Sunday, December 10, 2006

my kind of town?

Today I was taking the El home from church, as I always do. I was reading a book that I had picked up that afternoon at the Harold Washington public library, as I often do.

Today's book was "The Way the Wind Blew: A History of the Weather Underground." (Ron Jacobs, 1997, Verso Books.) It's about (you guessed it) the Weather Underground, a radical offshoot of Students for a Democratic Society active in the late 60's, early 70's, notable for being more openly revolutionary and violent than a lot of the other anti-war, anti-imperial, anti-racist organizations of the day. It wanted to be an appropriate venue in which white people/kids could be in solidarity with the Black Panthers.

Anyway, I'm reading about the movement, and Jacobs is talking about the October 1969 "Days of Rage" actions, in which hundreds and hundreds of Weather-types brawled with police officers. In the Chicago Loop. AS my train enters the Chicago Loop.

I read a little further and learned that the centers for the Weather types in Chicago were "churches and seminaries", including McCormick, the Presby school in Hyde Park.

So: a)this is really interesting. b)I'm really curious about whether CTS housed Weather Underground folks during this action. c)Can I get CTS to house radical activists these days? I bet I could! d)I'm still unconvinced my arguments for violence, but it's interesting that a group designed to, basically, do what Cone calls white people to do, to become ontologically black and radically in solidarity with the oppressed, so quickly turned to violence... e)The "Weatherbureau", the group's leaders, did some pretty sneaky/vile things in order to maintain control over local groups. This seems to be counter-revolutionary, and is certainly counter-Anarcho-Baptist. So there. f)this is a pretty good book and I'm looking forward to reading the rest of it.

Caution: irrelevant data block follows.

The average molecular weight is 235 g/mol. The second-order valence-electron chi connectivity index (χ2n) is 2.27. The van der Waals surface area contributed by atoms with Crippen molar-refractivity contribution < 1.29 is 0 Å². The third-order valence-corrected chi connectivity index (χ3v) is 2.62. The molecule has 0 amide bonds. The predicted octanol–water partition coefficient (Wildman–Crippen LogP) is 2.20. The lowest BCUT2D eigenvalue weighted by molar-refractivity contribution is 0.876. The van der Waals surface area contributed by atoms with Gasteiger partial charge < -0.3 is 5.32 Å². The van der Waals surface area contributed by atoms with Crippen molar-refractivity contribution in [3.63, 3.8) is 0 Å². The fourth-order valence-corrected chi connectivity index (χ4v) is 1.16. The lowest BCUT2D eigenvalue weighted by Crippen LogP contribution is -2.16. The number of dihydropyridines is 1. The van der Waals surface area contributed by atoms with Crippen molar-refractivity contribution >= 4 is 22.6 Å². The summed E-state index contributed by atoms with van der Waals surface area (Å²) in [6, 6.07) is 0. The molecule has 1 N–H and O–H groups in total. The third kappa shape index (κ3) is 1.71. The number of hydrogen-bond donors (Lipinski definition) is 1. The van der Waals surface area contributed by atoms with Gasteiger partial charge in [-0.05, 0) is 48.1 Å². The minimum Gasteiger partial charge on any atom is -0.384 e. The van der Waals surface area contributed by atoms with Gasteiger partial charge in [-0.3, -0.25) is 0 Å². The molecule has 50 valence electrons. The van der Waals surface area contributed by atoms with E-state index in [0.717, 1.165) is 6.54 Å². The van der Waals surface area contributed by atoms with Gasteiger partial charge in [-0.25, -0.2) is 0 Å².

Heck, it beats studying.



Anonymous said...

How is it counter-revolutionary? The CIA is counter-revolutionary.

It's only counter [your vision of] revolutionary.

The Weather Underground wounded the SDS to a point where it never really recovered. I take issue with the way they consolidated power amongst a few individual.

That said, their confrontation of the proto-police state, had it succeeded, might have prevented the all-out militarism of today's police. Cops in the U.S. were let off their leash during the domestic war on drugs and are currently unmanageable.

Peaceful protest, candlelight vigils and numerous sit-ins have done very, very little to affect the way the current government operates. Sometimes direct action is the only reasonable course.

David Reese said...


Yeah, the part of Weather's tactics that I refer to here as "counter-revolutionary" is not their directness. Rather, it is the way they tried to undermine the authority in local groups in order to add power to the central organizing Weather Bureau... Basically, according to this book, Bureau members would show up and sow division in a local group, try to disempower strong local leaders, and empower those who would tow the party line.

That's what I think is counter-revolutionary. Because if your movement undermines individual autonomy, I'm not sure you can go on to create a state that values individual autonomy.

I mean, clearly, it's the Baptist in me speaking here, and I could be wrong.

(Sorry that my language was all lumped together and easily misunderstood in this post, I guess.)

Happy studying!